Although I don't know the gender of the person asking this question, I'm going to answer it as if the questioner is female. It's more common for women to have difficulty achieving orgasm with a partner than it is for men, for a number of reasons. Chief among these is our sad lack of education about female sexual response (hands up, everyone who learned about the clitoris in health class!), coupled with our general discomfort in talking about sex and the fact that women usually require longer and more varied stimulation than men to come. That said, men sometimes fake orgasm too, so some of what I say below can apply to any gender.
Because you say you're "tired of pretending," it sounds like you've been acting as if you've had orgasms during sex at least some of the time. People fake orgasms for any number of reasons. Maybe your partner is trying really hard to please you, and you think he'll feel bad if you don't come. Maybe you're tired and want to go to sleep. Maybe you feel that you are just not going to achieve orgasm this time, but it's easier to fake it than to explain that to a partner. Maybe you never have orgasms with a partner, or ever, but you're embarrassed to admit this.
Our cultural model of sexual pleasure tell us that orgasm is the ultimate goal of sex, with the mythic "simultaneous orgasm" being the sexual Holy Grail. Being able to make a partner come is considered a mark of sexual skill, and sex without orgasm is seen as pointless or as something that only young teens engage in. With this view of sex, of course people are going to fake orgasm. So the first step towards being honest with partners about not coming during sex is, perhaps, to move away from this model.
If you have a new sexual partner, you can let him know right up front that you usually don't have orgasms during sex, but follow that up with information about activities that you enjoy. You could love oral sex even though it doesn't make you come, or you could find spanking really hot. Ask your partner what he likes, and focus on making each other feel good rather than racing to orgasm. Some men have a hard time believing that women can enjoy sex without having an orgasm, so work on communicating what really curls your toes in an authentic way.
If you have a partner that you've faked orgasm with before, things can be trickier, because he may be hurt that you weren't completely honest or feel stupid that he didn't know what was going on. If you sometimes have orgasms during sex and sometimes not, but pretend that you have them all the time, then gradually stopping the fakery and introducing the idea that you sometimes don't have orgasms during sex can change the situation. Since it sounds like you never have orgasms during sex, the best course may be to be completely upfront, let him know that there's something you'd like to talk to him about before you have sex again, and then explain why you felt the need to fake orgasm, in a way that doesn't put the blame on either of you. Tell him the things that you do enjoy about sex, and let him know that you're being honest with him now because you care about him and/or have fun when you're with him and would have even more fun if you didn't have to pretend.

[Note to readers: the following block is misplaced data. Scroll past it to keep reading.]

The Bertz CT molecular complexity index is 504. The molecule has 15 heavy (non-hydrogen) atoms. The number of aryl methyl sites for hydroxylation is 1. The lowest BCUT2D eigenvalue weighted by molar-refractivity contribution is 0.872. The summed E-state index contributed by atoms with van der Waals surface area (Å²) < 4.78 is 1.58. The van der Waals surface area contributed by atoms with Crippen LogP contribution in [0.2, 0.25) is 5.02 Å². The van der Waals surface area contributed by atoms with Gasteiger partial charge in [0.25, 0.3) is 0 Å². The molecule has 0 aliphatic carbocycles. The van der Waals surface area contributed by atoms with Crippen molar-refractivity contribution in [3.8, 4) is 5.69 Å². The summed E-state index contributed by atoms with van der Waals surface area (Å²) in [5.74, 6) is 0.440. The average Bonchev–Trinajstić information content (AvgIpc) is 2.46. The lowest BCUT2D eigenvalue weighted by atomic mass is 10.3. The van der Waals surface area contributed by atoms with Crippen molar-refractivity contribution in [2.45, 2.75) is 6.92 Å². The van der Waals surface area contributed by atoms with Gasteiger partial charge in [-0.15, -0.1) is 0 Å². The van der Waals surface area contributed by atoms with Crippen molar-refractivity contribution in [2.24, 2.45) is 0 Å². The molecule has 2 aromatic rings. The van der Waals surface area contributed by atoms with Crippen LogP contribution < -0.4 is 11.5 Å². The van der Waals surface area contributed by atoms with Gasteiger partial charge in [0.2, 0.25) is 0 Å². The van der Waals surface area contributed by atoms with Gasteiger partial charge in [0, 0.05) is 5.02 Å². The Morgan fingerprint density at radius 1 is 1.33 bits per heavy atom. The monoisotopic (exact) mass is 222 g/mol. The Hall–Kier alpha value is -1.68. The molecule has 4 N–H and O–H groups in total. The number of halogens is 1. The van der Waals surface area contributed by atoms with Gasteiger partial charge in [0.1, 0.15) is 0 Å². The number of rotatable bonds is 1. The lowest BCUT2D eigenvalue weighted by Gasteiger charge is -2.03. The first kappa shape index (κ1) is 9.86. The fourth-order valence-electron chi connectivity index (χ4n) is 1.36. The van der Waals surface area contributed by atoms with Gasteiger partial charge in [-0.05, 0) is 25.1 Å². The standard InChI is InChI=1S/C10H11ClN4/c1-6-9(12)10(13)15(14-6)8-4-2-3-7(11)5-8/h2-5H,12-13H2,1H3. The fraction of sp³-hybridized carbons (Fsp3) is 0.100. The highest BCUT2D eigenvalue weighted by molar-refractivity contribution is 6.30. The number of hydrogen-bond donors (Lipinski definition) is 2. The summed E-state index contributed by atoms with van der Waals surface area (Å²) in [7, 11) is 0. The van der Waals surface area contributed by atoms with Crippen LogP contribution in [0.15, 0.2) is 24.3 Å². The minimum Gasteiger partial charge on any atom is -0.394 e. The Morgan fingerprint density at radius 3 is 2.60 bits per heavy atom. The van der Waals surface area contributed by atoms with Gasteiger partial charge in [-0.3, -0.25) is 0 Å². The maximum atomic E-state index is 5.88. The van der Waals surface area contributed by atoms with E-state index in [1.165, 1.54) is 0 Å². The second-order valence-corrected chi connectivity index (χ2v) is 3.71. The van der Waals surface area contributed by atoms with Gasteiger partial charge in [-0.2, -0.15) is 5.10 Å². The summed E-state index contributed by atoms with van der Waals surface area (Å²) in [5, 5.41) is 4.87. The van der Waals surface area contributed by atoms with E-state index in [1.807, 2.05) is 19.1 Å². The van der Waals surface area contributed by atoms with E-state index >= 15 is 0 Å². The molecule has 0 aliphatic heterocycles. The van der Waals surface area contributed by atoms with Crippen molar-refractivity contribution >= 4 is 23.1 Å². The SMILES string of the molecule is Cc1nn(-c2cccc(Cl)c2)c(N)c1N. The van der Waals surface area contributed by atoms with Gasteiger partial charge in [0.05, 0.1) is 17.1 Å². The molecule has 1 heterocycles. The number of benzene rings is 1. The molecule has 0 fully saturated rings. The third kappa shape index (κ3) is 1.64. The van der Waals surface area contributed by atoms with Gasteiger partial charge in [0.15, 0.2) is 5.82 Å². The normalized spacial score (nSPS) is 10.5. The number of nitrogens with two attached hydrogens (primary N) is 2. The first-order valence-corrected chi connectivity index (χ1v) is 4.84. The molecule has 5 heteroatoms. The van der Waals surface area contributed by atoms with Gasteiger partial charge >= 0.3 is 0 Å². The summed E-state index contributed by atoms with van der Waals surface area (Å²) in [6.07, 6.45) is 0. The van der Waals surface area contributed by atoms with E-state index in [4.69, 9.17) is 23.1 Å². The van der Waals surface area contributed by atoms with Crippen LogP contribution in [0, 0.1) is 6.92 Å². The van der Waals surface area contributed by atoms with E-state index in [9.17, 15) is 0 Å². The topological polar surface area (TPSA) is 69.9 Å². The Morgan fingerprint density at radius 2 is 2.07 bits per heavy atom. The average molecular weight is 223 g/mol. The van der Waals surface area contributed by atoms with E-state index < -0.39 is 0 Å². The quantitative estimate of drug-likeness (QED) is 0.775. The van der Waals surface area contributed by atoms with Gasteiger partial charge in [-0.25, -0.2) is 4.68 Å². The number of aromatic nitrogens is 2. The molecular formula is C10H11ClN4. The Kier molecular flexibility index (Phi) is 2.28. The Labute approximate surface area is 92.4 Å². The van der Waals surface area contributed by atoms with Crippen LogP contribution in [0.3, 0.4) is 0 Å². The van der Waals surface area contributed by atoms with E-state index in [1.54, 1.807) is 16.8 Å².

For people reading this who have partners who don't come during sex, the best thing you can do when someone tells you this is to accept it. Do not, under any circumstances, declare that you are going to make her come and/or redouble your efforts to force an orgasm out of her. Pressure and stress are the enemies of orgasm. Your partner knows what she wants out of sex and what makes her feel good; listen to her and follow her lead. This is not about you and your sexual prowess; it's about your partner and her right to her own authentic sexuality.
If you have a partner who asks if you came after sex, do his future girlfriends a favor and tell him, in the politest way possible, not to ask this question. It puts pressure on you to give a dishonest answer, and it negates all of the other fun things that you might have experienced together outside of orgasm. And if you are the person who asks "Did you come?", please stop. It's awkward and no good can ever come of it.
Everything I've written so far has just answered your basic question about how to tell a partner that you don't have orgasms during sex. You don't say whether you are fine with this, or whether you'd like to be able to come during sex. That's a topic for another dayâ€¦
Laura Anne Stuart owns the Tool Shed, an erotic boutique on Milwaukee's East Side. She has a master's degree in public health and has worked as a sexuality educator for more than a decade. Want Laura to answer your questions in SEXpress? Send them to email@example.com. Not all questions received will be answered in the column, and Laura cannot provide personal answers to questions that do not appear here. Questions sent to this address may be reproduced in this column, both in print and online, and may be edited for clarity and content.